There were two experiences that shaped Rich’s view and his resolve to put San Francisco on the path to no-kill.
The first was the case of Sido, a little sheltie mix whose owner had committed suicide and left instruction in her will for Sido to be put down since she felt no one could take proper care of her. As it happened, Sido was in the care of SF SPCA following her owner’s death and Rich flat-out refused to comply with the instructions in the late owner’s will. Instead, he took the case to court and at the same time pushed for a legislative resolution through the state. It should be noted that his defense of Sido was opposed by all the national animal welfare organizations that were around in the late 1970s.
Opposition not withstanding, Rich won. Or rather Sido won in both arenas, with then-governor Jerry Brown signing a law that overturned the portion of the owner’s will calling for the dog’s death and the courts’ declaring that disposition of a living creature in a will was different from the disposition of nonliving property. More than the victories in the courts and in the legislature, the “aha! moment” with regard to Sido was the fact that the fate of this little dog had become a cause célèbre across the country. Thousands of people were raising their hand to adopt this older dog. It was clear that with the right story and promotion, there was a home for every animal entering the SF SPCA shelter. The Sido case and all the attendant publicity had the immediate effect of changing the image of the agency from animal catcher to animal defender and was the first kiss, so to speak, in the city’s love affair with the SF SPCA.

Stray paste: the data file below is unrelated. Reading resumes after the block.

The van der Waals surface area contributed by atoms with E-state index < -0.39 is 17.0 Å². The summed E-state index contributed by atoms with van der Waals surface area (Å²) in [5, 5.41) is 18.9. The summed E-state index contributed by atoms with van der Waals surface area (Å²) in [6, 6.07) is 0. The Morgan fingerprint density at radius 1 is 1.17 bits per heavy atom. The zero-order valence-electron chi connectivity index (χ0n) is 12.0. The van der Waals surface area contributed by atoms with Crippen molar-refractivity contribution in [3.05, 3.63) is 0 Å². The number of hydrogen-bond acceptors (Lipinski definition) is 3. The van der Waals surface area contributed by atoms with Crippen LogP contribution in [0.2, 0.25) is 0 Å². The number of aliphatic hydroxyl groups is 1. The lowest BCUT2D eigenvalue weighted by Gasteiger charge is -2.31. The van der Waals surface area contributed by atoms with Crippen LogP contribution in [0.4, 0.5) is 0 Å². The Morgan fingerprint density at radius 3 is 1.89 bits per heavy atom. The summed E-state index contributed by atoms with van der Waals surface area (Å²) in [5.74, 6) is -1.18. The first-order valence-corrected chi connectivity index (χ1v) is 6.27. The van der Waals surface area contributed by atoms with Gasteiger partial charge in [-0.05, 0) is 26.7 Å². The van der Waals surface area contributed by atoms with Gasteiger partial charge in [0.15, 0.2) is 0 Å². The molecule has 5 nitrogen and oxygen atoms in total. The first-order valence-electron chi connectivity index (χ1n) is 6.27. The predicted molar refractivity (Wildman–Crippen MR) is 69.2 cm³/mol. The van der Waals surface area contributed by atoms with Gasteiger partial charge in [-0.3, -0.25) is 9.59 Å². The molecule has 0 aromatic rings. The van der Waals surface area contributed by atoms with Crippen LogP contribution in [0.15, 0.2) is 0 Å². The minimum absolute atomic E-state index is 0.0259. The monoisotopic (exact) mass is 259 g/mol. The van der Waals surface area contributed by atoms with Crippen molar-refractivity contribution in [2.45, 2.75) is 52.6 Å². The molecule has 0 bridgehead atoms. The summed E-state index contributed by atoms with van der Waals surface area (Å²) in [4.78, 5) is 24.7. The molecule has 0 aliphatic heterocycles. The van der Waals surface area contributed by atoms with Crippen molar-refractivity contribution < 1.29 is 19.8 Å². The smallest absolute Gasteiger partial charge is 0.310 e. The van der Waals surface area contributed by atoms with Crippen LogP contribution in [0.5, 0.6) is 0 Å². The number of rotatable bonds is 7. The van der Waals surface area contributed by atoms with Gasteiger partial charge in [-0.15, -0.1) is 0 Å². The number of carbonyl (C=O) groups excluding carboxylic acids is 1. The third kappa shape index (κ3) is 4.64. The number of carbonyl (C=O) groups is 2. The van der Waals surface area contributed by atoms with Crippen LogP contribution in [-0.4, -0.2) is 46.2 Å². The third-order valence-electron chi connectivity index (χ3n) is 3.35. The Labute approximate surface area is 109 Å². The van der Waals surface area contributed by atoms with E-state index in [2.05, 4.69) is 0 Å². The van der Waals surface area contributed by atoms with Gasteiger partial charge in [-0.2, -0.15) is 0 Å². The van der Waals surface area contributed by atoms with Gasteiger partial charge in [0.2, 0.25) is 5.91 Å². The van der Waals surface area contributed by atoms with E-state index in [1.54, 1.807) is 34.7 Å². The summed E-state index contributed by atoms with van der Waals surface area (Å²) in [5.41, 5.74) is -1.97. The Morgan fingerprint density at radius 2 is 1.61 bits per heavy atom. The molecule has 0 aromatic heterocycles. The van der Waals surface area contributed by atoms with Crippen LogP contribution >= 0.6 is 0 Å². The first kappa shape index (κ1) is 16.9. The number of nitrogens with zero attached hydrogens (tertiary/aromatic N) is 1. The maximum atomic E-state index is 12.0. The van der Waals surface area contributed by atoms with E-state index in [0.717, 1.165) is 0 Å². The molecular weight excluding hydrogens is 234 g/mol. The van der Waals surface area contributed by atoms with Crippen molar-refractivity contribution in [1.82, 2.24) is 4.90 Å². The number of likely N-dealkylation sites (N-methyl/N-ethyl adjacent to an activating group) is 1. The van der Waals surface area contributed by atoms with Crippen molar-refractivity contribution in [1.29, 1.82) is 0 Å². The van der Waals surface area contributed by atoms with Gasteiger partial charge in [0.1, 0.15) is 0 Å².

The second experience was Avanzino’s visit to New York and his meeting with Mike Arms who was then the leading light at North Shore Animal League, one of the first prominent no-kill organizations in the country. Then as now, North Shore focused exclusively on high-volume adoptions of animals into the New York area. Most of the animals came from area shelters. Mike Arms and North Shore were making a life-saving difference with strong public support and a broad donation base without being engaged in animal control contracts, shelter killing or any of the nonlife-affirming activities that had been the stock in trade of regional humane societies and SPCAs for most of the prior century.